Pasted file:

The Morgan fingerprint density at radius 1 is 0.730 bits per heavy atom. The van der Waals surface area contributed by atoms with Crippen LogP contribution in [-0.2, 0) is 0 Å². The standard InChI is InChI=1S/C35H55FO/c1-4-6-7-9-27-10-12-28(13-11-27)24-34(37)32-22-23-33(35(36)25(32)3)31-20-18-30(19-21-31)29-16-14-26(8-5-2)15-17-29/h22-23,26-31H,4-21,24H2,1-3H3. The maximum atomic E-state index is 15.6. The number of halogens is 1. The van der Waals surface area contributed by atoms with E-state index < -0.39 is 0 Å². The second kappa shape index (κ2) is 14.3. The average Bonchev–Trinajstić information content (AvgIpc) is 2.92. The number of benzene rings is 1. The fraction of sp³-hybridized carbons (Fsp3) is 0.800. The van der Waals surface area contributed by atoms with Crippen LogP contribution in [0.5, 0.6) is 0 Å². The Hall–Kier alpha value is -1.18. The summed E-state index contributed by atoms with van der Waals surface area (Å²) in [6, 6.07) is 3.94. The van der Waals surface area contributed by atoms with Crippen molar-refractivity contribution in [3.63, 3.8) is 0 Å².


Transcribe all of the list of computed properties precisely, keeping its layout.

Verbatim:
The Morgan fingerprint density at radius 1 is 0.730 bits per heavy atom. The van der Waals surface area contributed by atoms with Crippen LogP contribution in [-0.2, 0) is 0 Å². The standard InChI is InChI=1S/C35H55FO/c1-4-6-7-9-27-10-12-28(13-11-27)24-34(37)32-22-23-33(35(36)25(32)3)31-20-18-30(19-21-31)29-16-14-26(8-5-2)15-17-29/h22-23,26-31H,4-21,24H2,1-3H3. The maximum atomic E-state index is 15.6. The number of halogens is 1. The van der Waals surface area contributed by atoms with E-state index < -0.39 is 0 Å². The second kappa shape index (κ2) is 14.3. The average Bonchev–Trinajstić information content (AvgIpc) is 2.92. The number of benzene rings is 1. The fraction of sp³-hybridized carbons (Fsp3) is 0.800. The van der Waals surface area contributed by atoms with Crippen LogP contribution in [0.5, 0.6) is 0 Å². The Hall–Kier alpha value is -1.18. The summed E-state index contributed by atoms with van der Waals surface area (Å²) in [6, 6.07) is 3.94. The van der Waals surface area contributed by atoms with Crippen molar-refractivity contribution in [3.63, 3.8) is 0 Å².